HTTP: browser and web server communication FTP : file transfer protocol TELNET: remote login protocol POP3: Retrieve POP3 is designed to delete mail on the server as soon as the user has downloaded it IMAP (Internet Message Access Protocol ) Retrieve s, retaining on the server and for organizing it in folders on the serve

14 Protocols at the transport layer
Transmission control protocol (TCP), Connection oriented Connection established before sending data Reliable user datagram protocol (UDP) Connectionless Sending data without establishing connection Fast but unreliable

15 Protocol at the network layer
IP Path selection , routing and addressing ICMP (Internet Control Message Protocol ) sends error messages relying on IP a requested service is not available a host or router could not be reached Protocols at the link layer Ethernet Uses CSMA/CD Token Ring

16 Data Formats Application data data data data data data message
layer transport layer TCP header data TCP header data TCP header data segment network layer IP header TCP header data packet data link layer Ethernet header IP header TCP header data Ethernet trailer frame

17 Packet Encapsulation (TCP/IP)
The data is sent down the protocol stack Each layer adds to the data by pretending headers 22Bytes 20Bytes 20Bytes 4Bytes 64 to 1500 Bytes

18 Encapsulation Data usually transferred in blocks
Protocol data units (PDUs) Each PDU contains data and control information Some PDUs only control Three categories of control Address Of sender and/or receiver Error-detecting code e.g. frame check sequence Protocol control Additional information to implement protocol functions Addition of control information to data is encapsulation Data accepted or generated by entity and encapsulated into PDU Containing data plus control information e.g. TFTP, HDLC, frame relay, ATM, AAL5, LLC, IEEE 802.3, IEEE [Advance]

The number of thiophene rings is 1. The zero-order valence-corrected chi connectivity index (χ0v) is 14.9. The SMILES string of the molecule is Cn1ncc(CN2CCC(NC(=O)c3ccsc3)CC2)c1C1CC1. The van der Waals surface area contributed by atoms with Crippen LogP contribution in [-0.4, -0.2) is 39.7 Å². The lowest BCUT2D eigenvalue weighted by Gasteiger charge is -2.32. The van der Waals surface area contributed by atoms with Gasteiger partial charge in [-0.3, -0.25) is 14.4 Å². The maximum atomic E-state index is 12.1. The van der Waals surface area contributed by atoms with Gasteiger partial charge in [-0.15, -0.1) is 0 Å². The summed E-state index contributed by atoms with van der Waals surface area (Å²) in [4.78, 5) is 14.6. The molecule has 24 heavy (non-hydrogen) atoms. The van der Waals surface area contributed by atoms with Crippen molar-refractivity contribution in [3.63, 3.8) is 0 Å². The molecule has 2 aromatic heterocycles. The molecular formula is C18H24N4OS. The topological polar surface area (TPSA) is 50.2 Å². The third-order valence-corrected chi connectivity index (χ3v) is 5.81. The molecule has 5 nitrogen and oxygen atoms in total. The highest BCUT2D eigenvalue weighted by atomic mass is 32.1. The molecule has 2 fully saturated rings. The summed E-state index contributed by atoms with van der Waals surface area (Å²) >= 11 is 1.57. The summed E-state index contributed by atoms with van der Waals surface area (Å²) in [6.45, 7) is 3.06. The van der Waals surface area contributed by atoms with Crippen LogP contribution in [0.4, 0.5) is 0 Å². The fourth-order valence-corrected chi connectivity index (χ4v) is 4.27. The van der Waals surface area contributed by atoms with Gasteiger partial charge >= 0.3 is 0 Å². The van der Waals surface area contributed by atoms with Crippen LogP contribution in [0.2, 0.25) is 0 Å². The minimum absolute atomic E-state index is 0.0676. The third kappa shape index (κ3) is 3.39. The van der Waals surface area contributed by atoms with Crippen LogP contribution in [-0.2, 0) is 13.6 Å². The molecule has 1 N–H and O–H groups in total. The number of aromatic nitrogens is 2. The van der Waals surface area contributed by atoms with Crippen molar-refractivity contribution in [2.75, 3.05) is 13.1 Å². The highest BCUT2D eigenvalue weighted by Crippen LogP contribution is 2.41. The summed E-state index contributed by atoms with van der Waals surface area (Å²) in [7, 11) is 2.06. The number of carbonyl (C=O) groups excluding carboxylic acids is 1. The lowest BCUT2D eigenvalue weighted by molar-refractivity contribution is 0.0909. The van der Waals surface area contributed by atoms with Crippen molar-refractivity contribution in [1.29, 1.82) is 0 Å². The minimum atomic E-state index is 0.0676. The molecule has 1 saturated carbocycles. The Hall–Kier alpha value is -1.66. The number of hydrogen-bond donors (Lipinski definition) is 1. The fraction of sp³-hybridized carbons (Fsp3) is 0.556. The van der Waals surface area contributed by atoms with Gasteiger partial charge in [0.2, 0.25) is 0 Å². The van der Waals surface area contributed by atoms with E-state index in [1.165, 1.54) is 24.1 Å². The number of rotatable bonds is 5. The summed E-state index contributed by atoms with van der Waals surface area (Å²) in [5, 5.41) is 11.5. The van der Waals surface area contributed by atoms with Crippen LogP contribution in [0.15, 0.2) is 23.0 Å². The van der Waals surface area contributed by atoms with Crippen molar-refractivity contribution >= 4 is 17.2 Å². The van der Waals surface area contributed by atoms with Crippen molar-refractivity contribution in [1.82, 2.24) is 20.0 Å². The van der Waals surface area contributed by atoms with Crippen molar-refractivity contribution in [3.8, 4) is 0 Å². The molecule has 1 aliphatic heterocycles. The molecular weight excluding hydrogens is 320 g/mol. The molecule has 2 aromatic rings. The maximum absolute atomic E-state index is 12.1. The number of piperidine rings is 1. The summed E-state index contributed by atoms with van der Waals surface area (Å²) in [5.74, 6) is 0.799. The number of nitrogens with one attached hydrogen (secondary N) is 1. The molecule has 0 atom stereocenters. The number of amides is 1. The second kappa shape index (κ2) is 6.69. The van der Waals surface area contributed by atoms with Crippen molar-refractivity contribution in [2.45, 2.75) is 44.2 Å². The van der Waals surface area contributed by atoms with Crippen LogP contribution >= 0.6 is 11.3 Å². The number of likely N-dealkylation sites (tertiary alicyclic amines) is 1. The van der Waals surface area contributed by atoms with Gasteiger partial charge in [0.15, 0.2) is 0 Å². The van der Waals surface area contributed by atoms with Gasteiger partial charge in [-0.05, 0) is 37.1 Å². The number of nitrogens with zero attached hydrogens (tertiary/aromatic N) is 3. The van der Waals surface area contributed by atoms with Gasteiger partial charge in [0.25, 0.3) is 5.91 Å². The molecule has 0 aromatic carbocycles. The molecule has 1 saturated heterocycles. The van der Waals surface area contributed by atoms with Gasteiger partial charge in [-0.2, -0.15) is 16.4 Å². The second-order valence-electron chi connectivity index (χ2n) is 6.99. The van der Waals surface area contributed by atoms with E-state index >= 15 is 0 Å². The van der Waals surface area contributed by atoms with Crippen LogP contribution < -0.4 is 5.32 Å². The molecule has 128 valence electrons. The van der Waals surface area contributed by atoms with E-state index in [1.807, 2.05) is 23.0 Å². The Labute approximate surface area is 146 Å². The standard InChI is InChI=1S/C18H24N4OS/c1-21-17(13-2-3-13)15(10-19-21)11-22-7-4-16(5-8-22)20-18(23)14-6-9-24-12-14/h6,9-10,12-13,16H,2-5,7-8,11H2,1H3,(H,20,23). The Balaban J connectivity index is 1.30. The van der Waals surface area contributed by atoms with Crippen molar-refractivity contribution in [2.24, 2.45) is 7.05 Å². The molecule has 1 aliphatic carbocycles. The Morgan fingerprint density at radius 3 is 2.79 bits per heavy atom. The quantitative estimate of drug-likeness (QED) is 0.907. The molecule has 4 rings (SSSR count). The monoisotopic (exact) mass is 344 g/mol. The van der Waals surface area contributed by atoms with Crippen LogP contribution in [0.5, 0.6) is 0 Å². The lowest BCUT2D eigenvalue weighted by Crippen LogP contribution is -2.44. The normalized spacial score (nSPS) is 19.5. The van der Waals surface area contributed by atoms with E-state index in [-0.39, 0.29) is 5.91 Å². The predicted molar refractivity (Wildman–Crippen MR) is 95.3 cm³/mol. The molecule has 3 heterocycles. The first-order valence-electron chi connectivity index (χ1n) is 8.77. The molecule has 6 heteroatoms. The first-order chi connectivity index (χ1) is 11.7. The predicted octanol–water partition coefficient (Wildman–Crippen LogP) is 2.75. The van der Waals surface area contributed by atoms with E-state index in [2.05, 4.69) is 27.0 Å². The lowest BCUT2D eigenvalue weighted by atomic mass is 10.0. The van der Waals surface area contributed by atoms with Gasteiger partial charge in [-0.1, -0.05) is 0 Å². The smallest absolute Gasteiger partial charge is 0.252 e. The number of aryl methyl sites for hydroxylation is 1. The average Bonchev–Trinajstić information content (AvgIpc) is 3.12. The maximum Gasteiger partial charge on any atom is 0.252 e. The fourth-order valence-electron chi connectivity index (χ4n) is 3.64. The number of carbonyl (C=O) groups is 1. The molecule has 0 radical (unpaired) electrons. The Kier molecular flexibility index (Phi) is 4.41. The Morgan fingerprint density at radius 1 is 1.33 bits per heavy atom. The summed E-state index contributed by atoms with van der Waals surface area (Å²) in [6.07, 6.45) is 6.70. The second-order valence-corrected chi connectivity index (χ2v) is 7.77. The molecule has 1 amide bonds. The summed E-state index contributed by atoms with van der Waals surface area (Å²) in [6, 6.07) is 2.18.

19 Benefits of a Layered Model
Assists in protocol design protocols that operate at a specific layer have defined information that they act upon and a defined interface to the layers above and below Fosters competition products from different vendors can work together Prevents technology or capabilities changes in one layer from affecting other layer above and below Provides a common language to describe networking functions and capabilities There are benefits to using a layered model to describe network protocols and operations. [Advance]

20 OSI Reference Model

21 Protocol and Reference Models
2 types of networking models A protocol model provides a model that closely matches the structure of a particular protocol suite Transmission Control Protocol/Internet Protocol (TCP/IP) A reference model provides a common reference for maintaining consistency within all types of network protocols and services it is not intended to be an implementation specification or to provide a sufficient level of detail to define precisely the services of the network architecture the primary purpose is to aid in clearer understanding of the functions and processes involved Open Systems Interconnection (OSI) model